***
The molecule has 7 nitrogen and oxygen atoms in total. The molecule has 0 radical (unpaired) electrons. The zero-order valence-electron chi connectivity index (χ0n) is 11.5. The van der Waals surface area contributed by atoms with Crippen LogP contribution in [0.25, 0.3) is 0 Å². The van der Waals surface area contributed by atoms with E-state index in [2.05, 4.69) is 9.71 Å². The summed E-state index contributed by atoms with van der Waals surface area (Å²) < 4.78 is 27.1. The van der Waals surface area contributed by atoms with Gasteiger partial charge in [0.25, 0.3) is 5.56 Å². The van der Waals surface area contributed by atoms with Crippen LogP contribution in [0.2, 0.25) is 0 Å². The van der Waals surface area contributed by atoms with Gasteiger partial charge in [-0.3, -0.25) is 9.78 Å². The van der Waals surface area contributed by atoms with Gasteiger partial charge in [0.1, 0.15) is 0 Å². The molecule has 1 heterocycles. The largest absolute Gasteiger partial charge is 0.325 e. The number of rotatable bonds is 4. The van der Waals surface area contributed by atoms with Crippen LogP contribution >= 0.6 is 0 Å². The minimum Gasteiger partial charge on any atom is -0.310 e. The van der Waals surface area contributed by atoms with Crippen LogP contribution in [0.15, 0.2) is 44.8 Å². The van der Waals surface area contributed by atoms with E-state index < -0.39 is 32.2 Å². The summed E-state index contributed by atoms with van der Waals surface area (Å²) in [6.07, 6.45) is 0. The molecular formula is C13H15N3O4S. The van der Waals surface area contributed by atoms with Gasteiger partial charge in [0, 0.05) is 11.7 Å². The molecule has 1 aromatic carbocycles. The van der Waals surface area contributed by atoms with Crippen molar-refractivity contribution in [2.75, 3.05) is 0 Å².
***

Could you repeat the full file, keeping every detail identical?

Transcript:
The molecule has 7 nitrogen and oxygen atoms in total. The molecule has 0 radical (unpaired) electrons. The zero-order valence-electron chi connectivity index (χ0n) is 11.5. The van der Waals surface area contributed by atoms with Crippen LogP contribution in [0.25, 0.3) is 0 Å². The van der Waals surface area contributed by atoms with E-state index in [2.05, 4.69) is 9.71 Å². The summed E-state index contributed by atoms with van der Waals surface area (Å²) < 4.78 is 27.1. The van der Waals surface area contributed by atoms with Gasteiger partial charge in [0.25, 0.3) is 5.56 Å². The van der Waals surface area contributed by atoms with Crippen LogP contribution in [0.2, 0.25) is 0 Å². The van der Waals surface area contributed by atoms with Gasteiger partial charge in [-0.3, -0.25) is 9.78 Å². The van der Waals surface area contributed by atoms with Gasteiger partial charge in [0.1, 0.15) is 0 Å². The molecule has 1 heterocycles. The largest absolute Gasteiger partial charge is 0.325 e. The number of rotatable bonds is 4. The van der Waals surface area contributed by atoms with Crippen LogP contribution >= 0.6 is 0 Å². The minimum Gasteiger partial charge on any atom is -0.310 e. The van der Waals surface area contributed by atoms with Crippen LogP contribution in [0.15, 0.2) is 44.8 Å². The van der Waals surface area contributed by atoms with E-state index < -0.39 is 32.2 Å². The summed E-state index contributed by atoms with van der Waals surface area (Å²) in [6.07, 6.45) is 0. The molecular formula is C13H15N3O4S. The van der Waals surface area contributed by atoms with Gasteiger partial charge in [0, 0.05) is 11.7 Å². The molecule has 1 aromatic carbocycles. The van der Waals surface area contributed by atoms with Crippen molar-refractivity contribution in [2.75, 3.05) is 0 Å².